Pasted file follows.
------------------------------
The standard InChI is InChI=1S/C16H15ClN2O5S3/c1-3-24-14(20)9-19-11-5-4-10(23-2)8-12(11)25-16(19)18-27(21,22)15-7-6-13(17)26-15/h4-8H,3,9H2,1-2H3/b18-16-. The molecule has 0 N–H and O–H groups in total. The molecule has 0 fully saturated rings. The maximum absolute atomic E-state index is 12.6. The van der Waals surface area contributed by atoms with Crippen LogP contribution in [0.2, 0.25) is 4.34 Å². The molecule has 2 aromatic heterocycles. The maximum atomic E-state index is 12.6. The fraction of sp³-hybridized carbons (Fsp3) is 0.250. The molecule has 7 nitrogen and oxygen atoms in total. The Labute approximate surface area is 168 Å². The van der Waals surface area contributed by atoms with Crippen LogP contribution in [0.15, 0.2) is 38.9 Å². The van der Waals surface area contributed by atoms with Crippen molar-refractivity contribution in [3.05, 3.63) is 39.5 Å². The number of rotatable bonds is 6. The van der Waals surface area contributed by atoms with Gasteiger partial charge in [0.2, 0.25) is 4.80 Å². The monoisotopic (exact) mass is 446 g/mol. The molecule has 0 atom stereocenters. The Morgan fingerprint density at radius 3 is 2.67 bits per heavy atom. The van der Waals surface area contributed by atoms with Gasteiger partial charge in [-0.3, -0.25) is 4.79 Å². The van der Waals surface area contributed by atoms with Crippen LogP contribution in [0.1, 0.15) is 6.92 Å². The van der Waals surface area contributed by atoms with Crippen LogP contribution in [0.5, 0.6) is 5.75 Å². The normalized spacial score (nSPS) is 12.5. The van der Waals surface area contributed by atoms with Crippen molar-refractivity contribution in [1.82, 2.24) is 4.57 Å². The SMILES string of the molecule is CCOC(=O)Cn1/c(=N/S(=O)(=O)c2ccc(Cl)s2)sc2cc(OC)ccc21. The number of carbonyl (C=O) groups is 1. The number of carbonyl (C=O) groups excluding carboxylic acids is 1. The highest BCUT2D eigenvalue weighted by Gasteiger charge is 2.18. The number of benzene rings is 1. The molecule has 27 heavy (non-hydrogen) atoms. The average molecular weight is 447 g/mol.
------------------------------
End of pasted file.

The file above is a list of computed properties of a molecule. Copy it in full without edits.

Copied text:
The standard InChI is InChI=1S/C16H15ClN2O5S3/c1-3-24-14(20)9-19-11-5-4-10(23-2)8-12(11)25-16(19)18-27(21,22)15-7-6-13(17)26-15/h4-8H,3,9H2,1-2H3/b18-16-. The molecule has 0 N–H and O–H groups in total. The molecule has 0 fully saturated rings. The maximum absolute atomic E-state index is 12.6. The van der Waals surface area contributed by atoms with Crippen LogP contribution in [0.2, 0.25) is 4.34 Å². The molecule has 2 aromatic heterocycles. The maximum atomic E-state index is 12.6. The fraction of sp³-hybridized carbons (Fsp3) is 0.250. The molecule has 7 nitrogen and oxygen atoms in total. The Labute approximate surface area is 168 Å². The van der Waals surface area contributed by atoms with Crippen LogP contribution in [0.15, 0.2) is 38.9 Å². The van der Waals surface area contributed by atoms with Crippen molar-refractivity contribution in [3.05, 3.63) is 39.5 Å². The number of rotatable bonds is 6. The van der Waals surface area contributed by atoms with Gasteiger partial charge in [0.2, 0.25) is 4.80 Å². The monoisotopic (exact) mass is 446 g/mol. The molecule has 0 atom stereocenters. The Morgan fingerprint density at radius 3 is 2.67 bits per heavy atom. The van der Waals surface area contributed by atoms with Gasteiger partial charge in [-0.3, -0.25) is 4.79 Å². The van der Waals surface area contributed by atoms with Crippen LogP contribution in [0.1, 0.15) is 6.92 Å². The van der Waals surface area contributed by atoms with Crippen LogP contribution in [0.5, 0.6) is 5.75 Å². The normalized spacial score (nSPS) is 12.5. The van der Waals surface area contributed by atoms with Crippen molar-refractivity contribution in [1.82, 2.24) is 4.57 Å². The SMILES string of the molecule is CCOC(=O)Cn1/c(=N/S(=O)(=O)c2ccc(Cl)s2)sc2cc(OC)ccc21. The number of carbonyl (C=O) groups is 1. The number of carbonyl (C=O) groups excluding carboxylic acids is 1. The highest BCUT2D eigenvalue weighted by Gasteiger charge is 2.18. The number of benzene rings is 1. The molecule has 27 heavy (non-hydrogen) atoms. The average molecular weight is 447 g/mol.